Trickle Down Exists, But Not How You Think (And Why That’s A Problem)

There’s been trickle down, just not in the way people tend to think of trickles. The trickle down theory was sold as wealth reaching the lower classes, down from the upper classes, but it has never occurred in the nominal sense – only in the real wealth sense.

423568_357796647597727_344059972304728_1112739_1286501711_nI saw someone on Facebook post an image complaining about the idea that someone on welfare can afford an iPhone even though people off welfare cannot (which is ludicrous and a hasty generalization fallacy; you do not see many people on welfare with such nice amenities). That is the form of trickle down we’ve seen – while people’s incomes in the lower and middle class have stagnated in real wages, the quality of goods has increased. The affordability of cheap, 26″ flat screen LCD televisions, iPhones, Android phones, computers, laptops, video game systems, and whatnot have remained very reasonable despite being very technologically advanced compared to technology thirty, forty years ago.

That’s the invisible trickling down from the investor class to the lower and middle class. So we do have trickling down, but in the form of technological productivity which keeps technologically superior products cheap in nominal terms and incredibly cheap in real terms.

The problem is people misunderstood income and wealth. We are wealthier now despite the fact real income for most people in the US has gone down in the last few decades and nominal income has pretty much stagnated. Incomes haven’t matched or exceeded inflation, hence the lack of real income growth. When people think of trickle down theory, people think that incomes should be growing. Apparently this isn’t the case.

Perhaps people were sold a bill of goods, just like we were during the run up to the second war in Iraq under Bush who misled us to the circumstance and purpose of that war. Whereas Bush’s administration at the time made it seem as if Saddam was involved with Al Qaeda by speaking of both under the same breath, those who spoke of trickle down theory also hinted at income and wealth, tricking the people into thinking that income would rise. Incomes did rise, but not in real terms. Nominal income is great for headline growth numbers but real income matters more for the lower and middle class whose lives, instead of their investment portfolio, are directly affected by it.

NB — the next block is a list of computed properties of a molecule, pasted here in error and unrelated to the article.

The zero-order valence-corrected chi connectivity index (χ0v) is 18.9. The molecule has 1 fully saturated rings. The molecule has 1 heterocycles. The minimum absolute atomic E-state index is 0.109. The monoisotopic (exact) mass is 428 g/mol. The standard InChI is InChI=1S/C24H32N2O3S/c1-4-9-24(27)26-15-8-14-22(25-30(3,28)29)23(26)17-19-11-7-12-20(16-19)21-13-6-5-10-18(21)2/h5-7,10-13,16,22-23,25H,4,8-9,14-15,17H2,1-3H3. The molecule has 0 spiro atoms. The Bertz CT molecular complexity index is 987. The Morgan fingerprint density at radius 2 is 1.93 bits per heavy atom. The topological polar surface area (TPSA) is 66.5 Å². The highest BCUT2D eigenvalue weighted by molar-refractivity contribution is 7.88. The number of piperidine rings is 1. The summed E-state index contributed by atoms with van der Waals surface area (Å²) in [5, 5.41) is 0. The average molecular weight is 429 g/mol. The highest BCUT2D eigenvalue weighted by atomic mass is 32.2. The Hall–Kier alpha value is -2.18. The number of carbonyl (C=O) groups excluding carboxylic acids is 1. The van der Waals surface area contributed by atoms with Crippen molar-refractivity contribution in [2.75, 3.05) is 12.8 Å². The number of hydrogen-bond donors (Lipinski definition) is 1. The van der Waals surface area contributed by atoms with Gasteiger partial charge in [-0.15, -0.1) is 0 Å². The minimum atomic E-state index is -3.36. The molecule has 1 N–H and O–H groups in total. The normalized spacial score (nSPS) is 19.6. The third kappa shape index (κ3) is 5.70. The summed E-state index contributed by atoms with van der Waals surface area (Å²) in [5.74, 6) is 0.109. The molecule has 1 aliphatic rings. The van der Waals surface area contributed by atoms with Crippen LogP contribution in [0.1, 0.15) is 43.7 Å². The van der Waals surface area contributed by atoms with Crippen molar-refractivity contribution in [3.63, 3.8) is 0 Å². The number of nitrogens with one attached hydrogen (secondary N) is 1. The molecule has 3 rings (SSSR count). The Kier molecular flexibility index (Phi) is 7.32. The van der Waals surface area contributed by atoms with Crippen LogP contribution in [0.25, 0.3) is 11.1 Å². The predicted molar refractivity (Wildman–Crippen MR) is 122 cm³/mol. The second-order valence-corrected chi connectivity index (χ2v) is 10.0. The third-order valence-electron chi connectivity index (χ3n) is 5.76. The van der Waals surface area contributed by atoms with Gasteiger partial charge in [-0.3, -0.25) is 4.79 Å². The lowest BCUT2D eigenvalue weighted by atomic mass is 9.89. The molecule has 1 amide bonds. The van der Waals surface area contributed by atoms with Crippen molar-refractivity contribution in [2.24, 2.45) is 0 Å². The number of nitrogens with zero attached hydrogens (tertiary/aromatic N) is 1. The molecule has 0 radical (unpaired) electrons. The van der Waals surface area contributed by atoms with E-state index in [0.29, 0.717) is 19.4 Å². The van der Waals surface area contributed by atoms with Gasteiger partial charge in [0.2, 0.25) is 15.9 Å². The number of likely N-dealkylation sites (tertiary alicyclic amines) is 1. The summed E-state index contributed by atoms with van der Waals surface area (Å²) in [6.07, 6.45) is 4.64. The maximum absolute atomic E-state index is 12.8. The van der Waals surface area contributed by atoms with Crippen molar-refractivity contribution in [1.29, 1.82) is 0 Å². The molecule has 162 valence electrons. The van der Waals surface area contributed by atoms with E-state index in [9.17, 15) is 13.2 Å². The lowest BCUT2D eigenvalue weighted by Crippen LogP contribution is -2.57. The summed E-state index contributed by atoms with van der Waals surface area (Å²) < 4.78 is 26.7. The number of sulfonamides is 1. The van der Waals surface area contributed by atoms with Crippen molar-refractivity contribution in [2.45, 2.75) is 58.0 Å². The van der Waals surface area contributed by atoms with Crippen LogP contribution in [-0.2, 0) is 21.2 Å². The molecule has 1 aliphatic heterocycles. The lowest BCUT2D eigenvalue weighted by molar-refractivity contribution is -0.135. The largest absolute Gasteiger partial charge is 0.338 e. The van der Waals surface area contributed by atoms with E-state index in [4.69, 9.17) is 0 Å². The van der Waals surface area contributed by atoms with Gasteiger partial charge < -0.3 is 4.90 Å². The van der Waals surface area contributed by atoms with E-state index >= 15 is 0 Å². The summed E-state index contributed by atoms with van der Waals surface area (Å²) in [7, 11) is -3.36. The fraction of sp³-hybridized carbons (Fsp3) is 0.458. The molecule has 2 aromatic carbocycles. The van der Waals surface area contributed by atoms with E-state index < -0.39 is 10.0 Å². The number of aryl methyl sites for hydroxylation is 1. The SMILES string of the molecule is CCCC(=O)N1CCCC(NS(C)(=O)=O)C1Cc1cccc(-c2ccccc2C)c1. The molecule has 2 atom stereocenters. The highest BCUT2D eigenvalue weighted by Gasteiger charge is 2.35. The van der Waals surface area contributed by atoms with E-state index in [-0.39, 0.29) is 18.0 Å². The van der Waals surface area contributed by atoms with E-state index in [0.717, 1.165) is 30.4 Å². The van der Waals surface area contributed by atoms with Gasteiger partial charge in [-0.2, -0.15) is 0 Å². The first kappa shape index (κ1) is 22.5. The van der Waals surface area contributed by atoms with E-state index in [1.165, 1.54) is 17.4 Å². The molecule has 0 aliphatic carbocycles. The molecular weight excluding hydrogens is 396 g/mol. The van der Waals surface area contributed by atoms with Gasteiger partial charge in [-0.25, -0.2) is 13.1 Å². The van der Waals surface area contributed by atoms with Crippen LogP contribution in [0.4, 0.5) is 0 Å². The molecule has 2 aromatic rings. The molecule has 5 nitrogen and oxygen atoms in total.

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Perhaps the people who pushed trickle down theory didn’t really understand what they were pushing, either. I don’t know what was in their minds; I am not one to trust the secretive upper class who talk to the public as if they’re mindless children who cannot learn and understand (although it often seems like they’re right, but that’s because the lack of information allows for untestable hypotheses to fester and grow among the uneducated). If they did not completely understand supply-side theory’s effects on income, wealth and productivity and didn’t understand or were comfortable enough to elaborate the fact that supply-side economics would pretty much lead to increased wealth at the top and the trickling down of wealth in the form of technological productivity, then they should be more interested in reconsidering their positions on redistributive policy in order to avoid economic stagnation.

Why? Because you can only do so much with your money. Lower and middle class families are being pinched financially due to the natural rise of energy and food prices (food producers have to live with, too; prices go up in order to afford to keep the farm). While they may be able to afford that iPhone, it is in spite of the fact they’re being pinched in the pocketbook. The matter of fact is that being able to afford an iPhone while having a low income isn’t testimony to the unfairness of welfare or anything like that – it is testimony of economic productivity. It took a while for that person on welfare to buy that iPhone; they’re not buying a new one every two weeks. They had to save for it just like the people off welfare would have to save for it.

But if people keep getting pinched, people will have to take longer to save up for that same iPhone. If that trend continues, the economy will stop being a consumerist economy – but it won’t be an economy of savers, either; it will be an economy of economically pinched plebs with a few in the ultra-wealthy class who have decades of being unable to understand why they complain and stop buying their goods in high quantities.

The weak real income growth may very well create a wealth gap as bad if not worse than the one that exits in China. We are already seeing the line between general public opinion and the government’s decisions being severed; nations fail when the people cannot buy into the government. If only the elite, wealthy class own and control government, things will turn for the worst. Trickle all it wants, it won’t be enough.

See also Jamie Kemmerer on trickle down and its problems (also the source of the above graph).

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